What You Can Do With Gists on Github?
Github is the popular website among software developers for sharing code. The site hosts over 12 million open-source projects — including games, books and even fonts — making Github the largest code repository on the Internet.
Github offers another useful service called Gist that developers often use to dump their code snippets but Gists aren’t just for geeks and coders — they offer something for everybody. If you have ever heard of web apps like Pastebin or Pastie, Gist are similar but more polished, they are free of advertising and loaded with more features.
Gists in Github - They aren’t just for Geeks!
Here are some areas where you can utilize the Gist service. And you don’t have to be a geek for this.
1. Write Text Anonymously
You don’t have to create an account at Github to use Gists. Just go to gist.github.com, write any block of text in the space provided and create a Gist. You can choose to have a secret Gist that will not be visible to search engines but only to those who know the URL of that secret Gist.
Also see: How to Host Files on Github
2. Track Changes like a Wiki
When you edit the content of a Gist that has already been published, the previous versions of the Gist are also preserved. You can hit the Revisions tab to track edits made over time and there’s a built-in diff engine that will visually highlight the changes between any two versions of a gist. This can also be used for comparing text files.
3. Publish Gists in Rich Text
While gists only accept plain text, you can use the Markdown format to publish your text in rich HTML format. You can add lists, images (hosted externally) and even Tables that are not supported in the original Markdown specification. When you are done writing the text in Markdown, remember to save the file with a .md extension.
4. Gist as a Writing Platform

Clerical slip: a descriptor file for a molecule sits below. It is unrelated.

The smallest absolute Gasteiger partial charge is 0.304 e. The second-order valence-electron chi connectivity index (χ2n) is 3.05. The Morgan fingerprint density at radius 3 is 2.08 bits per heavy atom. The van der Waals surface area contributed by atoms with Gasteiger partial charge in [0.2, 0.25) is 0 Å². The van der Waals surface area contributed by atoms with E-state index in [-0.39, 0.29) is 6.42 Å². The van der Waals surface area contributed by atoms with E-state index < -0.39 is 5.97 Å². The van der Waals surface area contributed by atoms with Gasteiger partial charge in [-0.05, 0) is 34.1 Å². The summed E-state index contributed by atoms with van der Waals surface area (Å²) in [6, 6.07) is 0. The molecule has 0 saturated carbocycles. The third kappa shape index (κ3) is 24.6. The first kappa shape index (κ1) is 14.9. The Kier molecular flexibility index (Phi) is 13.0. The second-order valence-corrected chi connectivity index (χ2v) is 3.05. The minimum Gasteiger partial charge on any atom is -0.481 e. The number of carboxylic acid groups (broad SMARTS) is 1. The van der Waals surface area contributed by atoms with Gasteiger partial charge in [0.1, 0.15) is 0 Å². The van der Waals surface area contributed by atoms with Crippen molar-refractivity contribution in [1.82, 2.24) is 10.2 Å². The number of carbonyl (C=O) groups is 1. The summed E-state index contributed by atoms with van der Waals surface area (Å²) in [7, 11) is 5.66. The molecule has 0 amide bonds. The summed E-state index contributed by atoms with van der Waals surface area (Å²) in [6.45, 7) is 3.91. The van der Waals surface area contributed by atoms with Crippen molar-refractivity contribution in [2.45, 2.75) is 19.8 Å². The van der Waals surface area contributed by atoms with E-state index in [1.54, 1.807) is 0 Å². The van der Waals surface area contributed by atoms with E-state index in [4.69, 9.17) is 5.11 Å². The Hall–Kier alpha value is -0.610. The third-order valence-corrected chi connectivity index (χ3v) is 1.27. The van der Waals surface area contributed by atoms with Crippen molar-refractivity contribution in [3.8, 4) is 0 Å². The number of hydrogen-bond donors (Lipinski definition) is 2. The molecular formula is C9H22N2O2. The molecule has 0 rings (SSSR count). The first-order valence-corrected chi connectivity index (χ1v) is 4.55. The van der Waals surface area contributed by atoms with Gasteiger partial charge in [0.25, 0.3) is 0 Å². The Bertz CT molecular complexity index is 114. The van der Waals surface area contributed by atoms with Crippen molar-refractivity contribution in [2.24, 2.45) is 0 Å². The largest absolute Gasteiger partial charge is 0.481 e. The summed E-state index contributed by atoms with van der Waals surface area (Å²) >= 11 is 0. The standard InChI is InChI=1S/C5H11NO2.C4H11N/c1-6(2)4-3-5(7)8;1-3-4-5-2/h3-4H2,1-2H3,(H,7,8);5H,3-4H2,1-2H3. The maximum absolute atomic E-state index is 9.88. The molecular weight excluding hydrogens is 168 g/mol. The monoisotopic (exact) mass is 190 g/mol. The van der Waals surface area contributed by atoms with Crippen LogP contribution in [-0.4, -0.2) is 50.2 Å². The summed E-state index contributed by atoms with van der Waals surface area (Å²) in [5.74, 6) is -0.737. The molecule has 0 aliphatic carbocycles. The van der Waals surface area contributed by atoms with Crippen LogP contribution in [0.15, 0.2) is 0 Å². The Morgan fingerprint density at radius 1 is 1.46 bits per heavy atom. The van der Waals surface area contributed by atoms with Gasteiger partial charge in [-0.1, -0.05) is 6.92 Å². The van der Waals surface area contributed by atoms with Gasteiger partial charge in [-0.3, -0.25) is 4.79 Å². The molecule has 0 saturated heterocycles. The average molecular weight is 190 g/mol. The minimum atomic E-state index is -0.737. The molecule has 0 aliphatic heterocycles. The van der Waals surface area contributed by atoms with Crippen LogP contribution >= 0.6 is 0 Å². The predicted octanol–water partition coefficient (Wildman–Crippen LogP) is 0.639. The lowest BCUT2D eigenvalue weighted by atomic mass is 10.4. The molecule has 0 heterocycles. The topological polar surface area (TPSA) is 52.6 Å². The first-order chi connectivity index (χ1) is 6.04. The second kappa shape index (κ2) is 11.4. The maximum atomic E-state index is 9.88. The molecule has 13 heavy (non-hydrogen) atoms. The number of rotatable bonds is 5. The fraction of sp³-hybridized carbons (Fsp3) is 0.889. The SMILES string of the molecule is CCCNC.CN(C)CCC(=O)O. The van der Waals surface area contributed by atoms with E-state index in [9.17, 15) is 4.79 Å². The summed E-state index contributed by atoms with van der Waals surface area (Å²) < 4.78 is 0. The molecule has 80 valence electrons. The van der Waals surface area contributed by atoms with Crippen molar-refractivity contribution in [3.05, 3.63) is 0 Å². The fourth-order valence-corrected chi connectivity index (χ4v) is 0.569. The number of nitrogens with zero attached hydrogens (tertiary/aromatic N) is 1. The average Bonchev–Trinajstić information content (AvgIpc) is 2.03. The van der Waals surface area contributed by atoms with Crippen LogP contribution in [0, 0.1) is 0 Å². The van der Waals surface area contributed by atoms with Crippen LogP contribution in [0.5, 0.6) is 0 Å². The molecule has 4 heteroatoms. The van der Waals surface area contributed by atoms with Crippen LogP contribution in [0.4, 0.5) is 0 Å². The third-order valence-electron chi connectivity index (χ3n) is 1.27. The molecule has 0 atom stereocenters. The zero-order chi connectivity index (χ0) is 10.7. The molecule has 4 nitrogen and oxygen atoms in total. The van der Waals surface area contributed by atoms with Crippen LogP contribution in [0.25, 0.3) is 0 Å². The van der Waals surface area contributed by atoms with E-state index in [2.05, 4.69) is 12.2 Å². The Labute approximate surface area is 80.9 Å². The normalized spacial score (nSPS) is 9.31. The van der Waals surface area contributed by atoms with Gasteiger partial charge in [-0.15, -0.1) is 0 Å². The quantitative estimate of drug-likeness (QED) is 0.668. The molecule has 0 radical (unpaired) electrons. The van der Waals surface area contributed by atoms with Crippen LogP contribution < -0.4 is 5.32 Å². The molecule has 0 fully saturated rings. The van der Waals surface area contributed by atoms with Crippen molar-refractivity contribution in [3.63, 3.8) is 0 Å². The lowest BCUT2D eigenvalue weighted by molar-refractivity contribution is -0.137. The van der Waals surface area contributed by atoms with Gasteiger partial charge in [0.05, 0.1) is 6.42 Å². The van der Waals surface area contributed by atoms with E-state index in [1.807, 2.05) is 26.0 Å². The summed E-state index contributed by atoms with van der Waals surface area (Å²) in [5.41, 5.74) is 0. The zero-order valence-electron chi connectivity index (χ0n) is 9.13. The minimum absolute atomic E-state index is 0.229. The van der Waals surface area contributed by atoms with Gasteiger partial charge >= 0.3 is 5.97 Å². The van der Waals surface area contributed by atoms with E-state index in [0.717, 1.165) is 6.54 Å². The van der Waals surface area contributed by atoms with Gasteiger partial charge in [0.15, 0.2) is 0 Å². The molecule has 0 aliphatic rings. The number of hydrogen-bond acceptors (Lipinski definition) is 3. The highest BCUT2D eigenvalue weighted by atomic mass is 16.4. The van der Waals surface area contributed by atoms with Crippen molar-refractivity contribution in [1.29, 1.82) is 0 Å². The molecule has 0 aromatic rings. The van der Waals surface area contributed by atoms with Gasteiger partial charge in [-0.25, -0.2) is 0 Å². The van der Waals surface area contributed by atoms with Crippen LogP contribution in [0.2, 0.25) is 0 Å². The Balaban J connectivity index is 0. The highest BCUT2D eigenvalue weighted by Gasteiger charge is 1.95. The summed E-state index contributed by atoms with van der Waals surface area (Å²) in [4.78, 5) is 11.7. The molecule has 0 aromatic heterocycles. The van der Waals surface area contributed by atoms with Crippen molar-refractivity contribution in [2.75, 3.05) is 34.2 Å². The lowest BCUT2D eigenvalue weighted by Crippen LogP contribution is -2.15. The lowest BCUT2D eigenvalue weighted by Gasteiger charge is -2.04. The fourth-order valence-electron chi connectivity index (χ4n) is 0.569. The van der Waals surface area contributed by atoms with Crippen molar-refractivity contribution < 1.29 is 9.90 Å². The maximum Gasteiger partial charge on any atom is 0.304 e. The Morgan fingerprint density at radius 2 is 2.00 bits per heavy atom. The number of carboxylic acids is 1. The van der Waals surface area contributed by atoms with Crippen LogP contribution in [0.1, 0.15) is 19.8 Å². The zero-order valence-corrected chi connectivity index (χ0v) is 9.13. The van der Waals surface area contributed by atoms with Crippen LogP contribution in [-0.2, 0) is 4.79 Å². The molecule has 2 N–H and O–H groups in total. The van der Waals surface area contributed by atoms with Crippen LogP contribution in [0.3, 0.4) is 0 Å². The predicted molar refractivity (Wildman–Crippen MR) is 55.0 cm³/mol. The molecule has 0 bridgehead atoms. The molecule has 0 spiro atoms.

While there exist plenty of writing engines — from WordPress to Medium — you can also Github’s Gist service to quickly publish your writings on the web. Create a Gist either in plain text or markdown format and then use roughdraft.io to publish that Gist as a standalone web page. It’s like integrating Readability with your Gists. And you can use emoji (smileys) too!
If you are using Dictation.io for online speech recognition, you can directly save the transcribed text as a public Gist for quick sharing via Email or Twitter.
5. Host Single Page Websites on Gist
There are bandwidth constraints obviously but bl.ock.org is still an excellent tool for hosting your HTML through Gists. The other alternative is Google Drive.
6. Maintain a Task List
You can use Gists to keep track of pending tasks (see example). The tasks are written in a special syntax in plain text but they are rendered as a list of check boxes.
- [x] Pick the flowers - [ ] Call John 9303032332 - [x] Cancel cable subscription - [ ] Book the flight tickets
You can check or uncheck the items and the source text will update automatically. If your Gist is public, anyone can see your to-do lists but only the gist owner can change the status of individual tasks.
7. Gist as a Web Clipper
The GistBox add-on for Google Chrome lets you save text snippets from web pages as public or private gists. You can even add labels, or #hashtags, to your gists making discovery easier.
8. Embed Gists in Web Pages
9. Measure the Traffic
Add this line to your Gists, save in Markdown format and it will add a transparent tracking image to your Gists.
10. Manage Gists from the Desktop
Gisto is free desktop application that lets you manage your Gists outside the browser. You can search Gists, edit the content of gists, view revisions over time and also share Gists. The app is available for Mac OSX, Windows and Linux. The other alternative is GistBox which is a web app.
Google Developer Expert, Google Cloud Champion
Amit Agarwal is a Google Developer Expert in Google Workspace and Google Apps Script. He holds an engineering degree in Computer Science (I.I.T.) and is the first professional blogger in India.
Amit has developed several popular Google add-ons including Mail Merge for Gmail and Document Studio. Read more on Lifehacker and YourStory